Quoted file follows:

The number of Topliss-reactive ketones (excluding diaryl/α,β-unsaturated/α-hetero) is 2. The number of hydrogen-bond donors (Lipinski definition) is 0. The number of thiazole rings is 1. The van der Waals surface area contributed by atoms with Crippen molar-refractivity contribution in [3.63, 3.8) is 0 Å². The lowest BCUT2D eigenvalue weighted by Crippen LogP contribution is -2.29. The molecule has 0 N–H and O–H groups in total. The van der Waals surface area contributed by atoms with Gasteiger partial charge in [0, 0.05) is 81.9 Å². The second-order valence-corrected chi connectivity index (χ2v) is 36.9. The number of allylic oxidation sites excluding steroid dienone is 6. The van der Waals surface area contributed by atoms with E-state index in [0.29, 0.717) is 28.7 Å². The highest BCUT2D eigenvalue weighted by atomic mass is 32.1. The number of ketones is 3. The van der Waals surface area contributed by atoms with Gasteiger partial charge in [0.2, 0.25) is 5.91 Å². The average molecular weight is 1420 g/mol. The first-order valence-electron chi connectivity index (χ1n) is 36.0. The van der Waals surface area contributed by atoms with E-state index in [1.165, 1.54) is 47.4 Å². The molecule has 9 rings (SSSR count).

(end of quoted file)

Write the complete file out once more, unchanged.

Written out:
The number of Topliss-reactive ketones (excluding diaryl/α,β-unsaturated/α-hetero) is 2. The number of hydrogen-bond donors (Lipinski definition) is 0. The number of thiazole rings is 1. The van der Waals surface area contributed by atoms with Crippen molar-refractivity contribution in [3.63, 3.8) is 0 Å². The lowest BCUT2D eigenvalue weighted by Crippen LogP contribution is -2.29. The molecule has 0 N–H and O–H groups in total. The van der Waals surface area contributed by atoms with Gasteiger partial charge in [0, 0.05) is 81.9 Å². The second-order valence-corrected chi connectivity index (χ2v) is 36.9. The number of allylic oxidation sites excluding steroid dienone is 6. The van der Waals surface area contributed by atoms with E-state index in [0.29, 0.717) is 28.7 Å². The highest BCUT2D eigenvalue weighted by atomic mass is 32.1. The number of ketones is 3. The van der Waals surface area contributed by atoms with Gasteiger partial charge in [0.2, 0.25) is 5.91 Å². The average molecular weight is 1420 g/mol. The first-order valence-electron chi connectivity index (χ1n) is 36.0. The van der Waals surface area contributed by atoms with E-state index in [1.165, 1.54) is 47.4 Å². The molecule has 9 rings (SSSR count).